There is a branch of the I.S.C.M. at Wellington, and Auckland has a Society for Contemporary Music, founded in 1959. Grand opera societies in Auckland and Dunedin promote interest in opera and in the work of the New Zealand Opera Company in particular, whose headquarters are in Wellington. Amateur operatic societies, chiefly concerned with the production of light operas and musical comedies, are to be found in most towns. Some, such as the Auckland Amateur Operatic Society (1919), have a long record of successful productions.
The existence of the National Orchestra has in recent years tended to diminish interest in less complete local orchestras, several of which disbanded after many years of concert giving. The leading groups of the present time, apart from those on a national basis, are the Alex. Lindsay String Orchestra, of Wellington, and the Auckland String Players.
A Recorded Music Society is to be found in many centres. The Auckland Organists' Association and similar groups foster interest in organ playing, and societies of registered music teachers look after the interests of professional music teachers, and by scholarships, prizes, and the promotion of concerts encourage young performers. There are also a number of societies for jazz enthusiasts.
For many years music had small recognition as a subject in the curriculum of the majority of New Zealand schools. Its teaching in the primary schools is perfunctory and confined mostly to haphazard class singing, more often than not directed by unqualified teachers. In most secondary schools it had no place at all in the syllabus, so that such music as was done came only through out-of-school activities, and through the work of private music teachers. In 1926 the New Zealand Government took a step that was to change the whole scene greatly. It approached Sir Walford Davies, a leading English authority on music in education, and asked him to select an Adviser a Music to the Department of Education. On his nomination E. Douglas Tayler was appointed, and the work he did from 1927 to 1931, when he left to go to California, had far-reaching effects. Lectureships in music were established at the teachers' training colleges in each of the four cities. Horace Hollinrake, appointed to Auckland, and T. Vernon Griffiths to Christchurch, both subsequently became professors of music in these cities. Ernest Jenner was appointed to Wellington and was later transferred to Christchurch. Similar lectureships have since been established at the newer training colleges of Ardmore and Palmerston North.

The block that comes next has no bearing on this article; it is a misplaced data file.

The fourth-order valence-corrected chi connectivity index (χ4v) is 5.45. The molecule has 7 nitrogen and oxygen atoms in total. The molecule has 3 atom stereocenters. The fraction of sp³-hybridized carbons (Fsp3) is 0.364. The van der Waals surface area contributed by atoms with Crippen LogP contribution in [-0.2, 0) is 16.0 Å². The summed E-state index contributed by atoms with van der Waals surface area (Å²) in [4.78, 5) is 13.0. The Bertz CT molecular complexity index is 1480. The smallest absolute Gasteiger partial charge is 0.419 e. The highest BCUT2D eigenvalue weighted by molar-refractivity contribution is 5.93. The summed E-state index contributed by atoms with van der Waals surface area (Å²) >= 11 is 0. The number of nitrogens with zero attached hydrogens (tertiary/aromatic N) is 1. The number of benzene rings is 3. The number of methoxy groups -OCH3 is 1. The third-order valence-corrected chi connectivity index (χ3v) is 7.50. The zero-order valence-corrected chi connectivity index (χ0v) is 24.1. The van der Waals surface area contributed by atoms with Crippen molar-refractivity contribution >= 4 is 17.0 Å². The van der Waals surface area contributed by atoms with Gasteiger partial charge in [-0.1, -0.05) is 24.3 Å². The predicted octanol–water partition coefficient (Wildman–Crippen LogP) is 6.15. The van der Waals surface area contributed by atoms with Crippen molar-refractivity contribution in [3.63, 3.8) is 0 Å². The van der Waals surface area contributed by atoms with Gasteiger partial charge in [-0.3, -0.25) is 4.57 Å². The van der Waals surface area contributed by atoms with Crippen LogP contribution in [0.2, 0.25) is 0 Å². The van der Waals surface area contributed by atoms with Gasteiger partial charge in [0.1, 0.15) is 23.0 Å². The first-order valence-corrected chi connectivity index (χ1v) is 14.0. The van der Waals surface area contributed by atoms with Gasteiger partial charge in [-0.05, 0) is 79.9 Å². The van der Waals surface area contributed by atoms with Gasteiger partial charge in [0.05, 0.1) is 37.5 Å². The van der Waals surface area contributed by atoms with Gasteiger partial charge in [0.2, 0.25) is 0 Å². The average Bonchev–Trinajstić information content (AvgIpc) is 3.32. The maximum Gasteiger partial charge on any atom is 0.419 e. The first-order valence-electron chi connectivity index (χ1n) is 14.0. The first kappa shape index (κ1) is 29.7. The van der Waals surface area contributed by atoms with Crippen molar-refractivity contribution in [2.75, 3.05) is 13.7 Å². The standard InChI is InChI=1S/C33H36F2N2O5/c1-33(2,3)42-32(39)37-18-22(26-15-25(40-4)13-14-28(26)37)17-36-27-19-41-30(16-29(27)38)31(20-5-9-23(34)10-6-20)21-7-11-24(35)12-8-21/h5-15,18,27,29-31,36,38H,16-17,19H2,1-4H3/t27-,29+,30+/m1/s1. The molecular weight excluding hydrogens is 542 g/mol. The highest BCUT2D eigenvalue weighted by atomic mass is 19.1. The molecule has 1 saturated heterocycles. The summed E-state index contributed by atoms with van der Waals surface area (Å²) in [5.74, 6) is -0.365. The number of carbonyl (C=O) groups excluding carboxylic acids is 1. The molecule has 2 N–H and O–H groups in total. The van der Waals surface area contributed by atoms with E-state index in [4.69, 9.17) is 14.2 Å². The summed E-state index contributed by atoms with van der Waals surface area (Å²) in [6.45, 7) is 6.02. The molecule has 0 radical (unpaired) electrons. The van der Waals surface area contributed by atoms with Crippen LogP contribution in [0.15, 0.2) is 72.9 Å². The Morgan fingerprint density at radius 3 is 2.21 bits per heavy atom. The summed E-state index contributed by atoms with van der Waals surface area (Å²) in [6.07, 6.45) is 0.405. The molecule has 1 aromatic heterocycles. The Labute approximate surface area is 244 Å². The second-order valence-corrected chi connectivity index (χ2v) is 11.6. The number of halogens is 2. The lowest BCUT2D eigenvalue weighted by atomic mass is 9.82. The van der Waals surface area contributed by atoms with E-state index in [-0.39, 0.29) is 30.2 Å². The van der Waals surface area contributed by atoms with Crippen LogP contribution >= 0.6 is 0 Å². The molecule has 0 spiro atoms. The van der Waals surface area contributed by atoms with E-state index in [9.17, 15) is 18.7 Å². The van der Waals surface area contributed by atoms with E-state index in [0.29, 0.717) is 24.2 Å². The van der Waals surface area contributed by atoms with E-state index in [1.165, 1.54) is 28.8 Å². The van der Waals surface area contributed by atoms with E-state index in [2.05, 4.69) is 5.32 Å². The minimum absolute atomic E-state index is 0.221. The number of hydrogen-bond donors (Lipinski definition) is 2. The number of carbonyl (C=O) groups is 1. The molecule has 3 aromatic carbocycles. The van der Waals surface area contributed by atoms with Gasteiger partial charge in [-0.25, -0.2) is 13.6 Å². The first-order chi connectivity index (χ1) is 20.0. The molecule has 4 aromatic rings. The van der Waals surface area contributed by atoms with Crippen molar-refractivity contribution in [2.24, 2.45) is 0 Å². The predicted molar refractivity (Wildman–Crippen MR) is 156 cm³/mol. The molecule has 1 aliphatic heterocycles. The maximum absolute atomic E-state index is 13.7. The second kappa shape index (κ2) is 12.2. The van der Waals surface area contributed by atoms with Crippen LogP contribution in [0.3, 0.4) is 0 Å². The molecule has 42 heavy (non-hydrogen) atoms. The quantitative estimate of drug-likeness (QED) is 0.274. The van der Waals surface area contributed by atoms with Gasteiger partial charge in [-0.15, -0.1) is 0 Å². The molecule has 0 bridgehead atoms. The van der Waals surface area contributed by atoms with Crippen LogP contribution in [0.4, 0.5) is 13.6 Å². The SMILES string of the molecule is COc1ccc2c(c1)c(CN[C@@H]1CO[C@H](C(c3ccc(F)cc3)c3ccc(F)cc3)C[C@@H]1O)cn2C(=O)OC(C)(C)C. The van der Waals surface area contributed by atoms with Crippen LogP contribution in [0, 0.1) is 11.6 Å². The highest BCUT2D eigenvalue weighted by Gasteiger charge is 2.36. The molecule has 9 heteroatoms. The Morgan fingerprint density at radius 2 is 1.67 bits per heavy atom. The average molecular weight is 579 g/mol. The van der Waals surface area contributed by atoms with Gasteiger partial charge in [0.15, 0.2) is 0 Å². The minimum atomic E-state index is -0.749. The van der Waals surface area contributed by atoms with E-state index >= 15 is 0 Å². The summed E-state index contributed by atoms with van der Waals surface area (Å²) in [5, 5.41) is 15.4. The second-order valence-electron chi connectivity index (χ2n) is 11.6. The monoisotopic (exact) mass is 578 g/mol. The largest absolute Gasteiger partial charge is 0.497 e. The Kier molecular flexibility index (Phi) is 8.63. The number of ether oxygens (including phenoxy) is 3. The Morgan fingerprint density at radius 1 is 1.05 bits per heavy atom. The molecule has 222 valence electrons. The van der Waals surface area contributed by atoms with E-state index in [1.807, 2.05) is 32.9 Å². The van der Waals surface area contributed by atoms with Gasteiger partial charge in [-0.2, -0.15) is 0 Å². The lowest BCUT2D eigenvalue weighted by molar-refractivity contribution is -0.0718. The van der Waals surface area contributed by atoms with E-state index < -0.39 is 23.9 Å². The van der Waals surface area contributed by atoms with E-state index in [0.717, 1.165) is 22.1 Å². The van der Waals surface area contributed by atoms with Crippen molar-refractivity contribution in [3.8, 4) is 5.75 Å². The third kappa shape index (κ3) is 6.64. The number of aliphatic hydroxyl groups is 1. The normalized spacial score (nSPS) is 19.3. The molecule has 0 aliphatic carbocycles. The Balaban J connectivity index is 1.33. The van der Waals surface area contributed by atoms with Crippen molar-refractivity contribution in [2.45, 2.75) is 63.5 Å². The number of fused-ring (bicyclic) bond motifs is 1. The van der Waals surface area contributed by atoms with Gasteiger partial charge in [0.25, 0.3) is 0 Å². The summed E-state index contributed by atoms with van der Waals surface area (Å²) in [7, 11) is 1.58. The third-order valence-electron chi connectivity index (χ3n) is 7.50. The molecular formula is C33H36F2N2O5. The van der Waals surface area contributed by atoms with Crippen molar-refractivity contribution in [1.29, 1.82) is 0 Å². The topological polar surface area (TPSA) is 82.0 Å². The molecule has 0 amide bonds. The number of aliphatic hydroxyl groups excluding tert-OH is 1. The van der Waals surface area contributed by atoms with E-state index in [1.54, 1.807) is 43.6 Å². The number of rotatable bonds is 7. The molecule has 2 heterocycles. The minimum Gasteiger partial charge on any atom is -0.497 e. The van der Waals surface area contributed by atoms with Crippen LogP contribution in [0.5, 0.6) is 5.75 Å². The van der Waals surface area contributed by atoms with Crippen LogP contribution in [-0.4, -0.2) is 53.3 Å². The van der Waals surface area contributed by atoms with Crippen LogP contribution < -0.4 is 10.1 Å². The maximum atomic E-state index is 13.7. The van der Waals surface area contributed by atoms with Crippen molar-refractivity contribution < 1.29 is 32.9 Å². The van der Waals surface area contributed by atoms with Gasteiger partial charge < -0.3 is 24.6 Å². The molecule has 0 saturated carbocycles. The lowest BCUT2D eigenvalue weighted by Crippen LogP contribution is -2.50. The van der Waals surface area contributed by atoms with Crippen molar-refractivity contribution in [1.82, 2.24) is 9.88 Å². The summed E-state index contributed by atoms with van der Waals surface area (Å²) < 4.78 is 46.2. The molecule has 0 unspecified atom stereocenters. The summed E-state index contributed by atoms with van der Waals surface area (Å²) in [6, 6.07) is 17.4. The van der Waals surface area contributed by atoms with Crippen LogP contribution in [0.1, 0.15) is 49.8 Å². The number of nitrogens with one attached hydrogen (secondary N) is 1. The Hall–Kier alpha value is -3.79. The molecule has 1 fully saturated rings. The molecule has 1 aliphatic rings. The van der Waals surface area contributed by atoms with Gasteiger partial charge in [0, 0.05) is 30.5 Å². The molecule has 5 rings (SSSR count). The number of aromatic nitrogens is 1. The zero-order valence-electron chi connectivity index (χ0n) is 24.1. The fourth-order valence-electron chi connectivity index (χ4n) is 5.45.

In the economic depression of the early 1930s the Government found it necessary to make retrenchments and the axe was laid to school music as well as to many other departments. The music lectureships at Wellington and Dunedin were abolished. Out of this apparent disaster, however, much good was to come. Vernon Griffiths joined the staff of the King Edward Technical School at Dunedin. There he evolved a pattern of school music-making that was to make its influence felt throughout the country. The “Griffiths Scheme”, as it became known, has since been adopted in several of the larger secondary schools. Vernon Griffiths, who had already shown in Christchurch the effectiveness of group teaching both of choral and of instrumental music when directed by enthusiastic leadership, aimed to make music “a basic activity equal in importance to the traditional school subjects” (the quotation is from his An Experiment in School Music-making, published by the New Zealand Council for Educational Research, 1941). In a short time he had hundreds of children in his school either playing in a massed orchestra or singing in massed choirs.